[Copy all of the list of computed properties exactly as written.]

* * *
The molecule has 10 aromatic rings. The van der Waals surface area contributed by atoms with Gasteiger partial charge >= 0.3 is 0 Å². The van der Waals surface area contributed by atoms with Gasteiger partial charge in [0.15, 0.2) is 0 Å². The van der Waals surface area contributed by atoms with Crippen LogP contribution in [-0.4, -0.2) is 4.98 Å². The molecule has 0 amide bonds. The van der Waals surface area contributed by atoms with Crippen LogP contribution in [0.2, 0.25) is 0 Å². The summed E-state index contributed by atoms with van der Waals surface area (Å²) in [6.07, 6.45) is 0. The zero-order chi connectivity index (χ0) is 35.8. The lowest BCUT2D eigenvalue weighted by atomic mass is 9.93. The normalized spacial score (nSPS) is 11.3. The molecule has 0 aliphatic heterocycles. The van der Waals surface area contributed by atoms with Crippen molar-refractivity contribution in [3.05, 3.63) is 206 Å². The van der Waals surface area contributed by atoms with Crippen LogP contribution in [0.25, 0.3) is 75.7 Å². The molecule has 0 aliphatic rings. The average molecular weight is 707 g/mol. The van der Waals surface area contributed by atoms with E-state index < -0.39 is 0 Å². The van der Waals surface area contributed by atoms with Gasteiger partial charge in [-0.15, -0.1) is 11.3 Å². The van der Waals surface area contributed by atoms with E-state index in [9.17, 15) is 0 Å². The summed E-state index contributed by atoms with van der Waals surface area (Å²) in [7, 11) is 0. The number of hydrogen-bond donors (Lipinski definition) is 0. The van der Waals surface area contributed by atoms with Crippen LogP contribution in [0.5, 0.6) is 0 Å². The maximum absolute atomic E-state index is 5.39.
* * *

The molecule has 10 aromatic rings. The van der Waals surface area contributed by atoms with Gasteiger partial charge >= 0.3 is 0 Å². The van der Waals surface area contributed by atoms with Gasteiger partial charge in [0.15, 0.2) is 0 Å². The van der Waals surface area contributed by atoms with Crippen LogP contribution in [-0.4, -0.2) is 4.98 Å². The molecule has 0 amide bonds. The van der Waals surface area contributed by atoms with Crippen LogP contribution in [0.2, 0.25) is 0 Å². The summed E-state index contributed by atoms with van der Waals surface area (Å²) in [6.07, 6.45) is 0. The zero-order chi connectivity index (χ0) is 35.8. The lowest BCUT2D eigenvalue weighted by atomic mass is 9.93. The normalized spacial score (nSPS) is 11.3. The molecule has 0 aliphatic heterocycles. The van der Waals surface area contributed by atoms with Crippen molar-refractivity contribution in [3.05, 3.63) is 206 Å². The van der Waals surface area contributed by atoms with Crippen LogP contribution in [0.25, 0.3) is 75.7 Å². The molecule has 0 aliphatic rings. The average molecular weight is 707 g/mol. The van der Waals surface area contributed by atoms with E-state index < -0.39 is 0 Å². The van der Waals surface area contributed by atoms with Gasteiger partial charge in [-0.15, -0.1) is 11.3 Å². The van der Waals surface area contributed by atoms with E-state index in [9.17, 15) is 0 Å². The summed E-state index contributed by atoms with van der Waals surface area (Å²) in [7, 11) is 0. The number of hydrogen-bond donors (Lipinski definition) is 0. The van der Waals surface area contributed by atoms with Crippen LogP contribution in [0.5, 0.6) is 0 Å². The maximum absolute atomic E-state index is 5.39.